Founded less than a year after the creation of modern Turkey, the daily newspaper Cumhuriyet whose journalists were convicted on Wednesday of terror-related charges remains one of the country's last bastions of press freedom.
Cumhuriyet -- which means simply "Republic" -- was set up in 1924 as a staunch supporter of the secular modern nation created by Mustafa Kemal Ataturk out of the ruins of the Ottoman Empire.
But in the last years it has taken a strong line against the ruling Islamic-rooted Justice and Development Party (AKP), putting it on a collision course with President Recep Tayyip Erdogan.
The 13 journalists and executives convicted include some of the most prominent commentators in Turkey, such as editor-in-chief Murat Sabuncu, celebrated cartoonist Musa Kart and influential anti-Erdogan columnist Kadri Gursel.
They were given multiple sentences for "aiding and abetting terror organisations without being a member" but they remain free pending appeal.
Three others were acquitted.
They had been accused of ties with Kurdish militants and the group of US-based preacher Fethullah Gulen blamed for the July 2016 failed coup, charges that supporters say are ridiculous.
"Enough is enough with this cruelty," Cumhuriyet said in its front page on Wednesday before the convictions.
After the verdict, the newspaper said on its website: "You will be shamed in front of history."
Throughout the trial and during their stints in jail, the staff have remained defiant.
Editor-in-chief Sabuncu said in late 2016: "We bow down in front of our people and our readers. We do not bow down in front of anyone else."
- 'Hostile environment' -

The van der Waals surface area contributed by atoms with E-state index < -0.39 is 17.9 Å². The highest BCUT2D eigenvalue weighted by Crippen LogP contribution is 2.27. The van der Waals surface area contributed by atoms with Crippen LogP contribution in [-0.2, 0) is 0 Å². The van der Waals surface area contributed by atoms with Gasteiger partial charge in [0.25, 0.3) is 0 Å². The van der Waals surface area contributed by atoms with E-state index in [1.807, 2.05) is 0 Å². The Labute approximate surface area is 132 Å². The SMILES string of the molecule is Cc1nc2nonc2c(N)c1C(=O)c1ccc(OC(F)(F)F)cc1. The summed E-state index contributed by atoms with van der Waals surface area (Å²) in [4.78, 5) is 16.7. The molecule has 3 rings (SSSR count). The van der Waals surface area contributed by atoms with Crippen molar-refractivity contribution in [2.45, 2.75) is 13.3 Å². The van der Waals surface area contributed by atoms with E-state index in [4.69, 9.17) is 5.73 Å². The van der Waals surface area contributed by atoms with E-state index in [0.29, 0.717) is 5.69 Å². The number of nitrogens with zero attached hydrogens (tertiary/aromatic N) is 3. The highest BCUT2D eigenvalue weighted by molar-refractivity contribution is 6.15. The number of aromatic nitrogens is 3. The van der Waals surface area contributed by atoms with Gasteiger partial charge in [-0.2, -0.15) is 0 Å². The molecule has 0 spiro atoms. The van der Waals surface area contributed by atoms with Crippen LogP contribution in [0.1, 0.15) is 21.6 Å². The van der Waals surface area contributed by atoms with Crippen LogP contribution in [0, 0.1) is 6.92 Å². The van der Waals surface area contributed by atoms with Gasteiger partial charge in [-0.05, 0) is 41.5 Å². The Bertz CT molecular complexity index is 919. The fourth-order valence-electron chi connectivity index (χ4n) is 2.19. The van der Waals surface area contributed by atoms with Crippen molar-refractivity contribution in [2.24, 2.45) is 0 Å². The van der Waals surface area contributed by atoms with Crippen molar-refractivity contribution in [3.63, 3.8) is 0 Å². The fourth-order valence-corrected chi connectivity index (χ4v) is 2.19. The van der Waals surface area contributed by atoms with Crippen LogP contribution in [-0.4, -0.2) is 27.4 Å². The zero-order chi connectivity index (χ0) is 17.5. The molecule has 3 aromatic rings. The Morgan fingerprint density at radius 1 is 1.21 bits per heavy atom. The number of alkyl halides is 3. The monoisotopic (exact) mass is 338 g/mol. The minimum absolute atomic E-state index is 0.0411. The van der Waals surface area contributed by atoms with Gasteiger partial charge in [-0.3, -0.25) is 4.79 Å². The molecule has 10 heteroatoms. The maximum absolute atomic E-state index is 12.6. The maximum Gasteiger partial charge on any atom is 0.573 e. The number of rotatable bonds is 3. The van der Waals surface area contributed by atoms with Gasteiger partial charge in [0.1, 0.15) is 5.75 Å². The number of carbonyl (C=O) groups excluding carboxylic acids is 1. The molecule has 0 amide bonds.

Unlike many other Turkish newspapers that are owned by big industrial holding companies -- which critics say makes them vulnerable to government influence -- Cumhuriyet is owned by a foundation to ensure its independence, if not financial security.
It has little of the celebrity gossip and snaps of Turkish soap stars on holiday that take up pages of most of its rivals, instead giving greater space to the arts.
Some local and special interest newspapers in Turkey trace their history back to Ottoman times but Cumhuriyet is the oldest of the mainstream national titles.
It has a circulation of just over 50,000 but its influence as an independent voice had been hugely significant.
A key decision was taken in February 2015 when, after years of internal conflicts, Cumhuriyet appointed the high-profile Turkish writer and filmmaker Can Dundar as its editor-in-chief.
Moving the paper to the left, Dundar took a far more stringent anti-government line and in May 2015 published a sensational front page claiming to show the government sending arms to rebels in Syria.
Erdogan warned Dundar he would pay "a heavy price" and in May 2016 Dundar was handed a five-year-and-10-month jail term for revealing state secrets. His Ankara bureau chief Erdem Gul got five years.
But last month, Turkey's top appeals court quashed the verdict. The Court of Cassation, known as the Yargitay, said he should face an even more serious charge of "providing information for the purpose of espionage" and a longer prison term of up to 20 years.
Dundar was also wanted over the current case against Cumhuriyet but the court on Wednesday ordered his dossier to be separated from the others. But, with his appeal pending, Dundar slipped away to Germany from where he set up a new Turkish-language media organ.
The paper had also riled the authorities in early 2015 by reproducing a caricature of the Prophet Mohammed in the wake of the attack on French satirical weekly Charlie Hebdo in Paris.
Dundar stepped down as editor in August 2016, saying coming back to Turkey to face the judiciary "would be like putting one's head under the guillotine."
The paper was in 2015 awarded the Reporters Without Borders (RSF) TV5 Monde Press Freedom Prize to recognise its fight for media freedom "in an increasingly hostile environment and courageous coverage."